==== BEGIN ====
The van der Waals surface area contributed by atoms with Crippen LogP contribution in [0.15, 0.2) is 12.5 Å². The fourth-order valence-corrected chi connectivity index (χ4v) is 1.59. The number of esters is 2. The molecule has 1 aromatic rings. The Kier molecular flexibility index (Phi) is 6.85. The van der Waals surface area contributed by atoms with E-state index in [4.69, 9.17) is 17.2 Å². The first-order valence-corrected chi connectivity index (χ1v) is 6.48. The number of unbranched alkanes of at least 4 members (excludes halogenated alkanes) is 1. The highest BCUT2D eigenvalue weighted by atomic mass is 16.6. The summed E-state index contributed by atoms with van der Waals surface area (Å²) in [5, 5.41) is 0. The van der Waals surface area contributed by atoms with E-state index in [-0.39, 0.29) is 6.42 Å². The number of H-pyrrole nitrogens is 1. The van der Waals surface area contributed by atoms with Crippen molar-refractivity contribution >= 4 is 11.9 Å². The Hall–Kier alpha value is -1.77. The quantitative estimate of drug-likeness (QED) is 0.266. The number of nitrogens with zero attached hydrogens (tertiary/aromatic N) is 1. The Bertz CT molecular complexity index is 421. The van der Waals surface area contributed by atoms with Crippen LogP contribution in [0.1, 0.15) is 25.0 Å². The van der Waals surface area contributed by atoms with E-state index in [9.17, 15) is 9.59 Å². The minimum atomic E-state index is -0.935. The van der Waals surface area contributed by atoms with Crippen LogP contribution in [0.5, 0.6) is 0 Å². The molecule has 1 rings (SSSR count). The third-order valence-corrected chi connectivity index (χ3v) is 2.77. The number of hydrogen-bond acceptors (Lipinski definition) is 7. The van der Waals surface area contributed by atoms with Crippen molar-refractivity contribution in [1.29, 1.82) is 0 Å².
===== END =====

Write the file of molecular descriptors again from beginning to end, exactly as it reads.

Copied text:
The van der Waals surface area contributed by atoms with Crippen LogP contribution in [0.15, 0.2) is 12.5 Å². The fourth-order valence-corrected chi connectivity index (χ4v) is 1.59. The number of esters is 2. The molecule has 1 aromatic rings. The Kier molecular flexibility index (Phi) is 6.85. The van der Waals surface area contributed by atoms with E-state index in [4.69, 9.17) is 17.2 Å². The first-order valence-corrected chi connectivity index (χ1v) is 6.48. The number of unbranched alkanes of at least 4 members (excludes halogenated alkanes) is 1. The highest BCUT2D eigenvalue weighted by atomic mass is 16.6. The summed E-state index contributed by atoms with van der Waals surface area (Å²) in [5, 5.41) is 0. The van der Waals surface area contributed by atoms with E-state index in [-0.39, 0.29) is 6.42 Å². The number of H-pyrrole nitrogens is 1. The van der Waals surface area contributed by atoms with Crippen molar-refractivity contribution >= 4 is 11.9 Å². The Hall–Kier alpha value is -1.77. The quantitative estimate of drug-likeness (QED) is 0.266. The number of nitrogens with zero attached hydrogens (tertiary/aromatic N) is 1. The Bertz CT molecular complexity index is 421. The van der Waals surface area contributed by atoms with Crippen LogP contribution in [0.1, 0.15) is 25.0 Å². The van der Waals surface area contributed by atoms with E-state index in [9.17, 15) is 9.59 Å². The minimum atomic E-state index is -0.935. The van der Waals surface area contributed by atoms with Crippen LogP contribution in [0.5, 0.6) is 0 Å². The molecule has 1 rings (SSSR count). The third-order valence-corrected chi connectivity index (χ3v) is 2.77. The number of hydrogen-bond acceptors (Lipinski definition) is 7. The van der Waals surface area contributed by atoms with Crippen molar-refractivity contribution in [1.29, 1.82) is 0 Å².